So, with the knowledge of the investor’s incentive and fear and the negotiator’s dilemma, perhaps your patience will grow when handling your next short sale.

We handle short sale files day in and day out.  We keep an eye on any trends or changes on how banks/servicers handle short sales from week to week.  At the present time we are receiving most short sale approvals 60 to 90 days after submitting the short sale package.  This is a change from just 3 months ago when the files were averaging 45 – 60 days.  There are a few banks/servicers that are taking longer still but the major banks/servicers are all taking about the same amount of time to complete the short sale process.  Once the approval has been given the bank/servicer will expect the buyer to close within approximately 30 days.  The entire process, therefore, takes about 90-120 days total.

The primary factor that determines the success and the length of time it takes is how knowledgeable and thorough the person submitting the short sale is:  Is the package complete and perfect when submitted?  Is it a “market price” offer?  Did the appraisal come it too high?  Did you respond quickly and politely to the negotiators request?  Did you follow up on a regular basis and escalate the file when necessary?  Did you properly address the deficiencies in a timely manner?

There is no right to a short sale.  This is a process that the seller must go through in order to get an approval.  There are many different steps to a short sale and usually with a great deal of hard negotiating to do.  The more professional, polite and experienced the person handling the short sale the faster and better results they will have.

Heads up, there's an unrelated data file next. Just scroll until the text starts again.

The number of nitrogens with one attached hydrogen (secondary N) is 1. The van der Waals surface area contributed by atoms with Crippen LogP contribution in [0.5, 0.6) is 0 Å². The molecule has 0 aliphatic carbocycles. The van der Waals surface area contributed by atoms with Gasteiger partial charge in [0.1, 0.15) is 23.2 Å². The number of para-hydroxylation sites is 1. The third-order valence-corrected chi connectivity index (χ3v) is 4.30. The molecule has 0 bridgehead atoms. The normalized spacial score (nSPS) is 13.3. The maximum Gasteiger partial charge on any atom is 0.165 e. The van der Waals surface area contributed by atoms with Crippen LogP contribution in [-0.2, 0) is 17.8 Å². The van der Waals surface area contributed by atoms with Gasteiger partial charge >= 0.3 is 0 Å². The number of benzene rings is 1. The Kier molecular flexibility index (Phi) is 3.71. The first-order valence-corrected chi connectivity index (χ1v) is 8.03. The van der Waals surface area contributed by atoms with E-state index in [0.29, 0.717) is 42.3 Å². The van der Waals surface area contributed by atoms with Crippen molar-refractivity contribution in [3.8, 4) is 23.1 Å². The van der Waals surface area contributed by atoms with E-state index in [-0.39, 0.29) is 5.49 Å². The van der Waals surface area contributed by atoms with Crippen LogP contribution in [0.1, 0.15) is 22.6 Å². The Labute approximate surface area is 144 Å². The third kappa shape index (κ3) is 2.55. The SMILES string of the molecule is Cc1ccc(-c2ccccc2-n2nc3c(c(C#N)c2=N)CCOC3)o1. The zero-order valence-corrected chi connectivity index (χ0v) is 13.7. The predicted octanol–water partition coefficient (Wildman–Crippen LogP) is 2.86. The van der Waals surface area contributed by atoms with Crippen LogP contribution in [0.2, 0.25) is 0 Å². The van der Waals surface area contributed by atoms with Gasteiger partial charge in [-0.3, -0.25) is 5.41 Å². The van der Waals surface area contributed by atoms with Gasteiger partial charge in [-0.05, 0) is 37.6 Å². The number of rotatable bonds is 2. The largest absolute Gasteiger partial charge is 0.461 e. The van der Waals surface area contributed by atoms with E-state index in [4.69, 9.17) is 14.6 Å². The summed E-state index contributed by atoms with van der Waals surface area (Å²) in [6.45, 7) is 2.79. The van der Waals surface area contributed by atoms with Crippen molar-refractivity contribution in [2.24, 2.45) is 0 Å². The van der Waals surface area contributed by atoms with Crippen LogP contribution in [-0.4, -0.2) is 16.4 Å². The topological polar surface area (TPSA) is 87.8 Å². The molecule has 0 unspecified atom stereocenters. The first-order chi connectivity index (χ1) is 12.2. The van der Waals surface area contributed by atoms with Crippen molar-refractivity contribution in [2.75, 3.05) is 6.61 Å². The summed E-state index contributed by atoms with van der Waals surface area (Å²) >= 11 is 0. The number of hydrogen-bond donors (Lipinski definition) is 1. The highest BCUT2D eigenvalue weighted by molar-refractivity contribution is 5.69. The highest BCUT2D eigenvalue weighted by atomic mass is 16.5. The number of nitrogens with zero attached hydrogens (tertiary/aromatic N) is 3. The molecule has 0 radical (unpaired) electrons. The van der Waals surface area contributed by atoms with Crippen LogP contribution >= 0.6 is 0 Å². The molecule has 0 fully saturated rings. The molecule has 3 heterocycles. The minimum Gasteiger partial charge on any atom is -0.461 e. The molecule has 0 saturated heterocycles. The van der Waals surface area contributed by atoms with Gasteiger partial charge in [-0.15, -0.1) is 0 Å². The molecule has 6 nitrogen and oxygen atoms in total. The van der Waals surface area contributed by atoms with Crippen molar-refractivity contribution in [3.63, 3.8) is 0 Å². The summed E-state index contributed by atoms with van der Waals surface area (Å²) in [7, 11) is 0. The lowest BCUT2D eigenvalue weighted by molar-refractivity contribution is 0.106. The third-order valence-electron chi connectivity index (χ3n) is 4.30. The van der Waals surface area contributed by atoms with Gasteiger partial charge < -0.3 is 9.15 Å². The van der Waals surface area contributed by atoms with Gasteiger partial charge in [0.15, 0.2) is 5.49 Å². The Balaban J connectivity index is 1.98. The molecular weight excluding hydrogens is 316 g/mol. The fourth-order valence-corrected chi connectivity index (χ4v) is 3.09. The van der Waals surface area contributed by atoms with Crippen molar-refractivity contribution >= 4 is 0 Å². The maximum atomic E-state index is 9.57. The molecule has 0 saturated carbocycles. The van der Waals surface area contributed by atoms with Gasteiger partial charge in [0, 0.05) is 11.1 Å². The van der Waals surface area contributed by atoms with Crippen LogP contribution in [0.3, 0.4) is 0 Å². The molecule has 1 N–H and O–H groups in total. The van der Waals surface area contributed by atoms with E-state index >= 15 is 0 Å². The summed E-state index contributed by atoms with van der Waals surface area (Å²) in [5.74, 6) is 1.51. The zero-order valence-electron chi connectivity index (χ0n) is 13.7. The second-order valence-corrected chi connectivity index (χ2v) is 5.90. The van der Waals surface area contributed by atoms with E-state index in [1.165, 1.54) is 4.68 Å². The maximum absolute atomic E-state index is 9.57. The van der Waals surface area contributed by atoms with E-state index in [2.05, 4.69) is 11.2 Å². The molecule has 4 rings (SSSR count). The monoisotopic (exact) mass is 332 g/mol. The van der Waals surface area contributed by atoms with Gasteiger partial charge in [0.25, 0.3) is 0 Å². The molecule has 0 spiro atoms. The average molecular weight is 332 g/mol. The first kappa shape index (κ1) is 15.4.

How does hiring an experienced short sale law firm make attaining your short sale easier? While banks and mortgage note holders are now more willing to accept short sale offers, getting a short sale approved is a process with many steps, requirements and possible pitfalls. The attorneys at Wilde Law Firm, PLLC are experienced and confident with the short sale process. Our law firm concentrates solely on short sales and we are dedicated to using our experience to help you, the real estate agent, focus on selling real estate and avoid the possible liabilities associated with the short sale process. Please click below for further information about how Wilde Law Firm’s attorneys can help you navigate through your short sale today.

The following is not to be construed as legal advice. Consult an attorney today to learn more about your rights. Some options you may have when faced with foreclosure include:

SHORT SALE – A short sale is a sale of real estate in which the sale proceeds “fall short” of the balance owed on the note and deed of trust. The note holder or “investor” has been granted a secured interest in the property through the deed of trust. The deed of trust is recorded with the Register of Deeds in the county in which the secured property is situated. Many times, banks have incentive to accept a short sale offer, because the bank knows from experience that a “market price” short sale offer will save them the time and expense of a foreclosure; which includes the trouble and expense of taking title to the property after a foreclosure and selling it through their REO (Real Estate Owned) department. Banks are also aware that proceeding via short sale will usually bring 15% to 20% more than if the loan goes through foreclosure.